And Adam said, ‘Lord, I have already named all the animals in the Kingdom and I cannot think of a name for this new animal.’
And God said, ‘No problem. Because I have created this new animal to be a reflection of my love for you his name will be a reflection of my own name, and you will call him Dog.’
And Dog lived with Adam and was a companion to him and loved him. And Adam was comforted. And God was pleased. And Dog was content and wagged his tail.
After a while, it came to pass that Adam’s guardian angel came to the Lord and said, ‘Lord, Adam has become filled with pride. He struts and preens like a peacock and he believes he is worthy of adoration. Dog has indeed taught him that he is loved, but perhaps too well.’
And the Lord said, ‘No problem. I will create for him a companion who will be with him forever and who will see him as he is. The companion will remind him of his limitations, so he will know that he is not always worthy of adoration.’
And God created Cat to be a companion to Adam. And Cat would not obey Adam. And when Adam gazed into Cat’s eyes, he was reminded that he was not the Supreme Being. And Adam learned humility.
And God was pleased. And Adam was greatly improved. And Dog was happy.
And Cat didn’t care one way or the other.
I’m a light eater. As soon as it’s light, I start to eat.
Rabbi Bloom had just accepted a junior role at a synagogue for his first posting. The senior Rabbi there, Rabbi Gold, was well loved by his congregation and considered to be very wise with a wicked sense of humor.
One day, not long after he joined, Rabbi Bloom said to Rabbi Gold, “You know I told you during my interview that I had won many prizes in the Yeshiva for my sermons? Well, I don’t think there is a subject in the world that I could not instantly find a Biblical text for and then incorporate it into a sermon.”
Rabbi Gold couldn’t help but decide to put him to the test. “Rabbi Bloom,” he said, “I want you to give my sermon next Shabbos. But there will be no need to prepare it in advance. Instead, when you get into the pulpit, you will find a sealed envelope and inside the envelope will be a single sheet of paper on which I will have written a one-word topic. I challenge you to find any kind of text that will fit.”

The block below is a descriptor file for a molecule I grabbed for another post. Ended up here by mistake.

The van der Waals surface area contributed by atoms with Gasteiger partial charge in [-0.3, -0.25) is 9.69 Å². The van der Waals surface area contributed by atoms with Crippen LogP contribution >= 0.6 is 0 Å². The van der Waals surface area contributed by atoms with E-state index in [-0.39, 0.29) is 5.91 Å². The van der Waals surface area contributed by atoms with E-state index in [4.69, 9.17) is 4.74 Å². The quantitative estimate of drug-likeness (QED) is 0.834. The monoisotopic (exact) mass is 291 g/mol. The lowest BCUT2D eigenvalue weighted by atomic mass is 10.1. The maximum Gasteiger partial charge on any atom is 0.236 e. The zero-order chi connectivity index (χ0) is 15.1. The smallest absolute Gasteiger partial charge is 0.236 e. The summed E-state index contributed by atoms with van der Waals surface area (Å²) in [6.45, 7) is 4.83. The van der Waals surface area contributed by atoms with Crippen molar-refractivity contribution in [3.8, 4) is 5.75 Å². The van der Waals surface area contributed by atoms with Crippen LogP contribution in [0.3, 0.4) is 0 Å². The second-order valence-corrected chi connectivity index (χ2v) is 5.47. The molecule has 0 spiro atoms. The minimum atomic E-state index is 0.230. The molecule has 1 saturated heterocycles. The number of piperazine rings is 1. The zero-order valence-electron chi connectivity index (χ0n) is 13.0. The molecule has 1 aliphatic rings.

Rabbi Bloom thanked Rabbi Gold for the opportunity and said he looked forward to the challenge with relish. The day came. Rabbi Bloom walked up the stairs to the pulpit, opened the envelope, looked at the sheet of paper on which was written “constipation”, and started his sermon. “And Moses took the two tablets and went off down the mountain…..”
Life may not be the party we hoped for, but while we are here we might as well dance.
While working at the mall, I saw an elderly couple holding hands while they were walking. As they approached, I commented on how romantic it was.
He replied, “We have been holding hands when we go out in public for over thirty years. I have to. If I let go, she shops.
Blessed is the person who is too busy to worry in the daytime and too sleepy to worry at night. Happy is the man who has broken the chains which hurt the mind, and has given up worrying once and for all.
Ovid (43 BC – 17 AD)
Management is not responsible for duplicates from previous dailies. The editor is somewhat senile.